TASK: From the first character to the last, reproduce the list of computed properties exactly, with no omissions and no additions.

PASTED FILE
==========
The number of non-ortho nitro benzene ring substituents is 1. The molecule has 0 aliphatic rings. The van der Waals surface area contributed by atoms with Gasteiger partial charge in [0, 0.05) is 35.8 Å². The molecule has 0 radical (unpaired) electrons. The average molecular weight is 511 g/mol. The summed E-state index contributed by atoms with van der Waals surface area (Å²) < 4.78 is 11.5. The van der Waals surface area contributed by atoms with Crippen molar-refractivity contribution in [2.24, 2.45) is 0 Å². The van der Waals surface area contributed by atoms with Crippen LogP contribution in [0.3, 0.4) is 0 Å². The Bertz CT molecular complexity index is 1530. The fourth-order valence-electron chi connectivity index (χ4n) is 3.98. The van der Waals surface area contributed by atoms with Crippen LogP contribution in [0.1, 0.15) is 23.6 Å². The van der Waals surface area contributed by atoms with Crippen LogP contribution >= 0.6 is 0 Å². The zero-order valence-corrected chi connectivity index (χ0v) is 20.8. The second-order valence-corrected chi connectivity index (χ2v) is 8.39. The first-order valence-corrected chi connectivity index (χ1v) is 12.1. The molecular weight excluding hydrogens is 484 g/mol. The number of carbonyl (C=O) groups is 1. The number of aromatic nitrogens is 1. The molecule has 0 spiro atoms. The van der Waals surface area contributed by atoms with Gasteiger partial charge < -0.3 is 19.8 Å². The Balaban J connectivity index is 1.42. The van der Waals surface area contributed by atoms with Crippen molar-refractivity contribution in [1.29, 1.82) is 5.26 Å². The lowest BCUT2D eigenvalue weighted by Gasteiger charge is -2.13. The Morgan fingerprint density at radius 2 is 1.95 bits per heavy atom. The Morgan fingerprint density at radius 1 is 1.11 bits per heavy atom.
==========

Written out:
The number of non-ortho nitro benzene ring substituents is 1. The molecule has 0 aliphatic rings. The van der Waals surface area contributed by atoms with Gasteiger partial charge in [0, 0.05) is 35.8 Å². The molecule has 0 radical (unpaired) electrons. The average molecular weight is 511 g/mol. The summed E-state index contributed by atoms with van der Waals surface area (Å²) < 4.78 is 11.5. The van der Waals surface area contributed by atoms with Crippen molar-refractivity contribution in [2.24, 2.45) is 0 Å². The van der Waals surface area contributed by atoms with Crippen LogP contribution in [0.3, 0.4) is 0 Å². The Bertz CT molecular complexity index is 1530. The fourth-order valence-electron chi connectivity index (χ4n) is 3.98. The van der Waals surface area contributed by atoms with Crippen LogP contribution in [0.1, 0.15) is 23.6 Å². The van der Waals surface area contributed by atoms with Crippen LogP contribution >= 0.6 is 0 Å². The zero-order valence-corrected chi connectivity index (χ0v) is 20.8. The second-order valence-corrected chi connectivity index (χ2v) is 8.39. The first-order valence-corrected chi connectivity index (χ1v) is 12.1. The molecular weight excluding hydrogens is 484 g/mol. The number of carbonyl (C=O) groups is 1. The number of aromatic nitrogens is 1. The molecule has 0 spiro atoms. The van der Waals surface area contributed by atoms with Gasteiger partial charge < -0.3 is 19.8 Å². The Balaban J connectivity index is 1.42. The van der Waals surface area contributed by atoms with Crippen molar-refractivity contribution in [1.29, 1.82) is 5.26 Å². The lowest BCUT2D eigenvalue weighted by Gasteiger charge is -2.13. The Morgan fingerprint density at radius 2 is 1.95 bits per heavy atom. The Morgan fingerprint density at radius 1 is 1.11 bits per heavy atom.